parameter.SourceVersion = DataRowVersion.Original;
      MySqlDataAdapter adapter = new MySqlDataAdapter();
      adapter.UpdateCommand = updateCommand;

      string insertString = "INSERT INTO issues (Key_Issues, IssueTitle, Title, Volume, Number, IssueDay, IssueMonth, IssueYear, ComicVine) " +
        "VALUES (?Key_Issues, ?IssueTitle, " + booksTitlesComboBox.SelectedValue + ", ?Volume, ?Number, ?IssueDay, ?IssueMonth, ?IssueYear, ?ComicVine)";
      MySqlCommand insertCommand = new MySqlCommand(insertString, connection);
      insertCommand.Parameters.Add("?Key_Issues", MySqlDbType.Int32, 10, "Key_Issues");
      insertCommand.Parameters.Add("?IssueTitle", MySqlDbType.VarChar, 100, "IssueTitle");
      insertCommand.Parameters.Add("?Volume", MySqlDbType.Int32, 10, "Volume");
      insertCommand.Parameters.Add("?Number", MySqlDbType.VarChar, 10, "Number");
      insertCommand.Parameters.Add("?IssueDay", MySqlDbType.Int32, 10, "IssueDay");
      insertCommand.Parameters.Add("?IssueMonth", MySqlDbType.Int32, 10, "IssueMonth");
      insertCommand.Parameters.Add("?IssueYear", MySqlDbType.Int32, 10, "IssueYear");
      insertCommand.Parameters.Add("?ComicVine", MySqlDbType.VarChar, 100, "ComicVine");
      adapter.InsertCommand = insertCommand;

      MySqlCommand deleteCommand = new MySqlCommand("DELETE FROM issues WHERE Key_Issues=?Key_Issues", connection);
      MySqlParameter delParameter = deleteCommand.Parameters.Add("?Key_Issues", MySqlDbType.Int32, 10, "Key_Issues");
      delParameter.SourceVersion = DataRowVersion.Original;
      adapter.DeleteCommand = deleteCommand;

      DataTable booksTable = (DataTable)((DataSourceProvider)FindResource("BooksTable")).Data;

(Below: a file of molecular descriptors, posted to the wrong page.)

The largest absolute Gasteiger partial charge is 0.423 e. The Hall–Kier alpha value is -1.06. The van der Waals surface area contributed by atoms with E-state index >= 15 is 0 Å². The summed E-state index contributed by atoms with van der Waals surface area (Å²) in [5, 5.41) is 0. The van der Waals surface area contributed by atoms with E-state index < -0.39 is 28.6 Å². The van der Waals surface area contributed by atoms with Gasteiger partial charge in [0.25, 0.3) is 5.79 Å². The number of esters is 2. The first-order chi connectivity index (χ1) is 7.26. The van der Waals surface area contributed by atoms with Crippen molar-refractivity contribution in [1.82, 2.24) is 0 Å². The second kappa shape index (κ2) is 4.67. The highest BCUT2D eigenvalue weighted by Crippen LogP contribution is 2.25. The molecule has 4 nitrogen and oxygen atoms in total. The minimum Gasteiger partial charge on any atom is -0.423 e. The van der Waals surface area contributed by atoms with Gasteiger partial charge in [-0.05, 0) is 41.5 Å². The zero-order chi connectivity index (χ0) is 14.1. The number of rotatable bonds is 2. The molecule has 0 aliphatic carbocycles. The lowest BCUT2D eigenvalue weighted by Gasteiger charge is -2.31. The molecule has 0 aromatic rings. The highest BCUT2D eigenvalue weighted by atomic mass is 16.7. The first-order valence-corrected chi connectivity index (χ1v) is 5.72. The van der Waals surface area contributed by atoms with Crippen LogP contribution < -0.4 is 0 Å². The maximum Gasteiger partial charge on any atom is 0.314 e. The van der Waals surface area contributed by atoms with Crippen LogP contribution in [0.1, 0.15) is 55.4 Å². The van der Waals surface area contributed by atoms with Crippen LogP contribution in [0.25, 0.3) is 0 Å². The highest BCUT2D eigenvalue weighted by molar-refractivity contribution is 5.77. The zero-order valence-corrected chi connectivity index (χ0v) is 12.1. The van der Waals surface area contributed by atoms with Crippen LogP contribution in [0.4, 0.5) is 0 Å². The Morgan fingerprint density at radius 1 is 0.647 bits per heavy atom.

This method looks complicated, but it’s quite straightforward. We’ve included the code for inserting and deleting records as well, since we’ll be doing that shortly. Consider the update code. Lines 4 to 6 build the SQL for updating a record from the issues table. We need to add a parameter for each column we wish to update, and the names prefixed by a ? are place-holders for values that the command will read from booksTable for each row that has changed. The arguments to a call to Add() are: the place-holder name, such as ?IssueTitle, the data type of this parameter and the size of this data type (these can be read off the original definition in the database), and the name of the column to update.

The one special column is the Key_Issues column. This primary key is the one used to determine which record to update (it’s in the WHERE clause in the SQL). We determine which row to update by looking up the Key_Issues value. Line 16 adds this parameter to the command, and line 17 specifies that the value of Key_Issues is taken from the original version of the table (before the modification).

With the command and all its parameters built, we attach the command as the UpdateCommand property of the adapter on line 19. Similar commands are built for inserting and deleting rows on lines 21 to 37. Finally line 39 retrieves booksTable (the table containing the changed rows) and line 40 calls the Update() command, which is what actually writes the changes back to the MySQL database.